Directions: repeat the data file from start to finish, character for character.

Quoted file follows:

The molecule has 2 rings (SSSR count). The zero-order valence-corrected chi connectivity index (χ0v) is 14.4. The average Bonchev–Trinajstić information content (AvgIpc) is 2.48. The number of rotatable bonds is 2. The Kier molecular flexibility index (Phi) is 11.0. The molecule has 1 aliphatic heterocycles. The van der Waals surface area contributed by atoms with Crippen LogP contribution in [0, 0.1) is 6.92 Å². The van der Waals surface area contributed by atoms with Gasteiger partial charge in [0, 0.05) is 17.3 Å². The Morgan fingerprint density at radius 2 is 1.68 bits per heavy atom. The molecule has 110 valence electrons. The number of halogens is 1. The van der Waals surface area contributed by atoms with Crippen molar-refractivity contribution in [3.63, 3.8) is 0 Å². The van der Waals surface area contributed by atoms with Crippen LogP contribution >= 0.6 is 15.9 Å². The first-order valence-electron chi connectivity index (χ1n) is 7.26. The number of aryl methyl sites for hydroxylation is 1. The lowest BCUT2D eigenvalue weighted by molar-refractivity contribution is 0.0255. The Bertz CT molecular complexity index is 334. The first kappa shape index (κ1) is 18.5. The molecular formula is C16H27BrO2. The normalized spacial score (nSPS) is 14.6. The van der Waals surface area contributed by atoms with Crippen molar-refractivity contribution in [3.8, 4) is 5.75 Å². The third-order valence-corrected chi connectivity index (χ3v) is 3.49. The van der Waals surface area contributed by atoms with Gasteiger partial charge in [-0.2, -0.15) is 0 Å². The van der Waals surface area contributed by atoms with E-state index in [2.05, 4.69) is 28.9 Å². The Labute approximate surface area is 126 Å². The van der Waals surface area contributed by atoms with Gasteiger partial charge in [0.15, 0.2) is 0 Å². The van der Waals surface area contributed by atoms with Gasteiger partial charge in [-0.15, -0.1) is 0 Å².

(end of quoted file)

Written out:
The molecule has 2 rings (SSSR count). The zero-order valence-corrected chi connectivity index (χ0v) is 14.4. The average Bonchev–Trinajstić information content (AvgIpc) is 2.48. The number of rotatable bonds is 2. The Kier molecular flexibility index (Phi) is 11.0. The molecule has 1 aliphatic heterocycles. The van der Waals surface area contributed by atoms with Crippen LogP contribution in [0, 0.1) is 6.92 Å². The van der Waals surface area contributed by atoms with Gasteiger partial charge in [0, 0.05) is 17.3 Å². The Morgan fingerprint density at radius 2 is 1.68 bits per heavy atom. The molecule has 110 valence electrons. The number of halogens is 1. The van der Waals surface area contributed by atoms with Crippen molar-refractivity contribution in [3.63, 3.8) is 0 Å². The van der Waals surface area contributed by atoms with Crippen LogP contribution >= 0.6 is 15.9 Å². The first-order valence-electron chi connectivity index (χ1n) is 7.26. The number of aryl methyl sites for hydroxylation is 1. The lowest BCUT2D eigenvalue weighted by molar-refractivity contribution is 0.0255. The Bertz CT molecular complexity index is 334. The first kappa shape index (κ1) is 18.5. The molecular formula is C16H27BrO2. The normalized spacial score (nSPS) is 14.6. The van der Waals surface area contributed by atoms with Crippen molar-refractivity contribution in [3.8, 4) is 5.75 Å². The third-order valence-corrected chi connectivity index (χ3v) is 3.49. The van der Waals surface area contributed by atoms with Gasteiger partial charge in [-0.2, -0.15) is 0 Å². The van der Waals surface area contributed by atoms with E-state index in [2.05, 4.69) is 28.9 Å². The Labute approximate surface area is 126 Å². The van der Waals surface area contributed by atoms with Gasteiger partial charge in [0.15, 0.2) is 0 Å². The van der Waals surface area contributed by atoms with Gasteiger partial charge in [-0.15, -0.1) is 0 Å².